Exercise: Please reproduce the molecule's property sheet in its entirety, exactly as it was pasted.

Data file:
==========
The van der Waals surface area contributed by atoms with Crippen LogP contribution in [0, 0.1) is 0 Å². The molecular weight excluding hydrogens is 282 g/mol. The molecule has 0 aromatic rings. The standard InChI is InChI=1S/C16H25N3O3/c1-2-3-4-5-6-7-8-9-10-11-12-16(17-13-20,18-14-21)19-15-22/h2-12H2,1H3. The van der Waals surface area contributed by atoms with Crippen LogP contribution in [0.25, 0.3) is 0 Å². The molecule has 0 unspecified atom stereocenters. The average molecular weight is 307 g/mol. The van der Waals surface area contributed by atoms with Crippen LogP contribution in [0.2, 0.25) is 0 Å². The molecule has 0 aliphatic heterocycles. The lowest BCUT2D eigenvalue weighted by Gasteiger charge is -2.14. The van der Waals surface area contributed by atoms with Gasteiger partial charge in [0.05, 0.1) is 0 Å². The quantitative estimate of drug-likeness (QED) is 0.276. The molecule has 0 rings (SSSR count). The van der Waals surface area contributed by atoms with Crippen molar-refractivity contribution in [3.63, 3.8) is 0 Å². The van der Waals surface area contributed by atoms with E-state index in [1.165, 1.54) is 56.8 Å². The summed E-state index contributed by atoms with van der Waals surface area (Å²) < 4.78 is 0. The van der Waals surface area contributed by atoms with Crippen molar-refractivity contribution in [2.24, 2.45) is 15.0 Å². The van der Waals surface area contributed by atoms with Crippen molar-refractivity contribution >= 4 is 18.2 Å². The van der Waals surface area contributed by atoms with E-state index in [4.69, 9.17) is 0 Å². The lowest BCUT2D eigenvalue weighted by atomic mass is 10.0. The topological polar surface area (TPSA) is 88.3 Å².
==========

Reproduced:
The van der Waals surface area contributed by atoms with Crippen LogP contribution in [0, 0.1) is 0 Å². The molecular weight excluding hydrogens is 282 g/mol. The molecule has 0 aromatic rings. The standard InChI is InChI=1S/C16H25N3O3/c1-2-3-4-5-6-7-8-9-10-11-12-16(17-13-20,18-14-21)19-15-22/h2-12H2,1H3. The van der Waals surface area contributed by atoms with Crippen LogP contribution in [0.25, 0.3) is 0 Å². The molecule has 0 unspecified atom stereocenters. The average molecular weight is 307 g/mol. The van der Waals surface area contributed by atoms with Crippen LogP contribution in [0.2, 0.25) is 0 Å². The molecule has 0 aliphatic heterocycles. The lowest BCUT2D eigenvalue weighted by Gasteiger charge is -2.14. The van der Waals surface area contributed by atoms with Gasteiger partial charge in [0.05, 0.1) is 0 Å². The quantitative estimate of drug-likeness (QED) is 0.276. The molecule has 0 rings (SSSR count). The van der Waals surface area contributed by atoms with Crippen molar-refractivity contribution in [3.63, 3.8) is 0 Å². The van der Waals surface area contributed by atoms with E-state index in [1.165, 1.54) is 56.8 Å². The summed E-state index contributed by atoms with van der Waals surface area (Å²) < 4.78 is 0. The van der Waals surface area contributed by atoms with Crippen molar-refractivity contribution in [2.24, 2.45) is 15.0 Å². The van der Waals surface area contributed by atoms with Crippen molar-refractivity contribution >= 4 is 18.2 Å². The van der Waals surface area contributed by atoms with E-state index in [4.69, 9.17) is 0 Å². The lowest BCUT2D eigenvalue weighted by atomic mass is 10.0. The topological polar surface area (TPSA) is 88.3 Å².